Amateur comet-spotters to help Rosetta mission

The Cliffs of Hathor (I love saying that). Rosetta's ability to send amazingly detailed images like this to Earth also means it can't see what's happening on a larger scale. The Rosetta mission has asked amateurs to help track the big picture while Rosetta (and with luck Philae) does its thing. Credit: Esa/Rosetta/MPS for Osiris Team MPS/UPD/LAM/IAA/SSO/INTA/UPM/DASP/IDA

Esa’s Rosetta mission has asked amateur astronomers for help, SEN reports. The story gives a good overview of why scientists need ground observations even though Rosetta is right there at Comet 67P/Churyumov-Gerasimenko (I'll call it 67P/C-G). It also explains the advantage amateurs have over the professionals when it comes to observing comets.

What does it mean for amateurs? Pro-am collaboration is standard practice in planetary science - and especially in comet studies. Thanks to affordable research-quality telescopes and the Internet's global reach, amateurs are playing a greater role than ever.  

This smudge is the Comet 67P/C-G taken through the European Southern Observatory's Very Large Telescope last August. Scientists want to know how the large-scale changes in the comet's nucleus and tails relate to the local changes Rosetta (and Philae) observe. Credit: C. Snodgrass/ESO/Esa

The Rosetta effort evolved from a campaign to observe the Comet Ison as it approached the inner Solar System. A global team of professional and amateur astronomers formed the Comet Ison Observing Campaign to collect observations. It was so successful that scientists called on the network to observe Comet Siding Spring C/2013A1 as it approached Mars last year.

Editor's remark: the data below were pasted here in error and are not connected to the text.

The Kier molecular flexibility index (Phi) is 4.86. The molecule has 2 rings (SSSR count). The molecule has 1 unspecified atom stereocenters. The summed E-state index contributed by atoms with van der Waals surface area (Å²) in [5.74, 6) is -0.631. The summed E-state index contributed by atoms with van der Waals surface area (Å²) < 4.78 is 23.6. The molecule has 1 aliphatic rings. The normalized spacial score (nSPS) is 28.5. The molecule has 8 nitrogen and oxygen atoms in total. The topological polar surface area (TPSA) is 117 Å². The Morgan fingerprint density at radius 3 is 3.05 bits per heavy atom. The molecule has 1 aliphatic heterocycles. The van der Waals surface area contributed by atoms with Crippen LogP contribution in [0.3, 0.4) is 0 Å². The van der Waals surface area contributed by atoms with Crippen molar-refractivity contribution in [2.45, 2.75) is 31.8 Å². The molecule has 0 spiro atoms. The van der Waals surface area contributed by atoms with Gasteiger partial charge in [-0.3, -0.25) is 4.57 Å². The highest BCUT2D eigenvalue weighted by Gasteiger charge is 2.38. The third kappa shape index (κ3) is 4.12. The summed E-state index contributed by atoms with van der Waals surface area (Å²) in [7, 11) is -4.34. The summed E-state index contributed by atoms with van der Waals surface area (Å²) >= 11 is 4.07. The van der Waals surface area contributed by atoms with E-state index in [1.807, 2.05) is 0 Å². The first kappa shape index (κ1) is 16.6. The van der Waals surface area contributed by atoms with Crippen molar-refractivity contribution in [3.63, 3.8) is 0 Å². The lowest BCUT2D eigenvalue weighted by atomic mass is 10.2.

The Comet 67P/C-G campaign consists of two parts. European scientists are coordinating the professional side of the ground campaign. Nasa's Jet Propulsion Laboratory launched the amateur side with the Rosetta Ground-based Campaign. The JPL press release explains why the role of amateurs is so important:

  • Amateurs have more opportunities to observe the comet.
  • The pros must compete to get time on the big telescopes
  • The big telescopes can't point as close to the Sun as amateur telescopes

Of course, there's a catch. You can't help science by putting your iPhone up to a telescope. The amateurs participating in Paca and the Rosetta Ground-based Campaign have advanced skills and equipment. You have to be able to answer the questions on the registration page in order to contribute. (Or read about the Paca Rosetta Campaign's private Facebook Group)

But even if you can't contribute to the science you can follow the campaign on Facebook or Twitter.  The JPL press release also gives some tips for joining Comet 67P observing parties.

Here are some earlier posts about amateurs, professionals, and comets:

If you like what you’ve read, why not make a contribution of your own? Give me feedback on the articles you’ve read, suggest amateur projects that deserve promotion, or donate to the tip jar. Every little bit helps.